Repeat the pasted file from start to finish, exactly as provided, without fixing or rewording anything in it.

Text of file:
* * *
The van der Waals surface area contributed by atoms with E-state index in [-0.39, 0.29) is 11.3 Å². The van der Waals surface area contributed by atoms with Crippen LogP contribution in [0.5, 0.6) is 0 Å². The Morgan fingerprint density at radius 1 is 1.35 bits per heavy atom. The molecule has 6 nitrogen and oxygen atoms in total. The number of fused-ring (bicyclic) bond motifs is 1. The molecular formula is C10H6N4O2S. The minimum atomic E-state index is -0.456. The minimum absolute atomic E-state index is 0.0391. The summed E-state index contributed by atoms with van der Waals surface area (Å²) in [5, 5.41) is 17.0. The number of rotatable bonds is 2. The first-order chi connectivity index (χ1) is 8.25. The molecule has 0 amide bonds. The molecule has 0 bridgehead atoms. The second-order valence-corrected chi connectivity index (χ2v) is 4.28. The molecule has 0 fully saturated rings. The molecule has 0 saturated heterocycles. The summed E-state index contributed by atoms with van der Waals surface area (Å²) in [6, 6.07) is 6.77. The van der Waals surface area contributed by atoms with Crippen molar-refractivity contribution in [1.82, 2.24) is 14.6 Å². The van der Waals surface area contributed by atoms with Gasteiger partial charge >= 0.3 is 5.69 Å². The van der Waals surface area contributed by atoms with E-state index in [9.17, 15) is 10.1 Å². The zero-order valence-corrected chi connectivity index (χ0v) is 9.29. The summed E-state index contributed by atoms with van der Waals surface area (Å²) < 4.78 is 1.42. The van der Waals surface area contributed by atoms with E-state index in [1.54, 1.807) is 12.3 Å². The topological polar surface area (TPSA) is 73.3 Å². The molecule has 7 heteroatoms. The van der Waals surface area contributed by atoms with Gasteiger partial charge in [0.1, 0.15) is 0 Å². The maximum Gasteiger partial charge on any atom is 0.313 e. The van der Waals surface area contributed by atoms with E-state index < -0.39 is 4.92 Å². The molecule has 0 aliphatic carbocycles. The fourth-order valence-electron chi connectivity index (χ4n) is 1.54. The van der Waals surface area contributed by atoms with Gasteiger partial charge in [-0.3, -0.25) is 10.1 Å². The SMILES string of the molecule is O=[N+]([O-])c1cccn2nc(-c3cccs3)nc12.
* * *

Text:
The van der Waals surface area contributed by atoms with E-state index in [-0.39, 0.29) is 11.3 Å². The van der Waals surface area contributed by atoms with Crippen LogP contribution in [0.5, 0.6) is 0 Å². The Morgan fingerprint density at radius 1 is 1.35 bits per heavy atom. The molecule has 6 nitrogen and oxygen atoms in total. The number of fused-ring (bicyclic) bond motifs is 1. The molecular formula is C10H6N4O2S. The minimum atomic E-state index is -0.456. The minimum absolute atomic E-state index is 0.0391. The summed E-state index contributed by atoms with van der Waals surface area (Å²) in [5, 5.41) is 17.0. The number of rotatable bonds is 2. The first-order chi connectivity index (χ1) is 8.25. The molecule has 0 amide bonds. The molecule has 0 bridgehead atoms. The second-order valence-corrected chi connectivity index (χ2v) is 4.28. The molecule has 0 fully saturated rings. The molecule has 0 saturated heterocycles. The summed E-state index contributed by atoms with van der Waals surface area (Å²) in [6, 6.07) is 6.77. The van der Waals surface area contributed by atoms with Crippen molar-refractivity contribution in [1.82, 2.24) is 14.6 Å². The van der Waals surface area contributed by atoms with Gasteiger partial charge >= 0.3 is 5.69 Å². The van der Waals surface area contributed by atoms with E-state index in [9.17, 15) is 10.1 Å². The zero-order valence-corrected chi connectivity index (χ0v) is 9.29. The summed E-state index contributed by atoms with van der Waals surface area (Å²) < 4.78 is 1.42. The van der Waals surface area contributed by atoms with E-state index in [1.54, 1.807) is 12.3 Å². The topological polar surface area (TPSA) is 73.3 Å². The molecule has 7 heteroatoms. The van der Waals surface area contributed by atoms with Gasteiger partial charge in [0.1, 0.15) is 0 Å². The maximum Gasteiger partial charge on any atom is 0.313 e. The van der Waals surface area contributed by atoms with E-state index < -0.39 is 4.92 Å². The molecule has 0 aliphatic carbocycles. The fourth-order valence-electron chi connectivity index (χ4n) is 1.54. The van der Waals surface area contributed by atoms with Gasteiger partial charge in [-0.3, -0.25) is 10.1 Å². The SMILES string of the molecule is O=[N+]([O-])c1cccn2nc(-c3cccs3)nc12.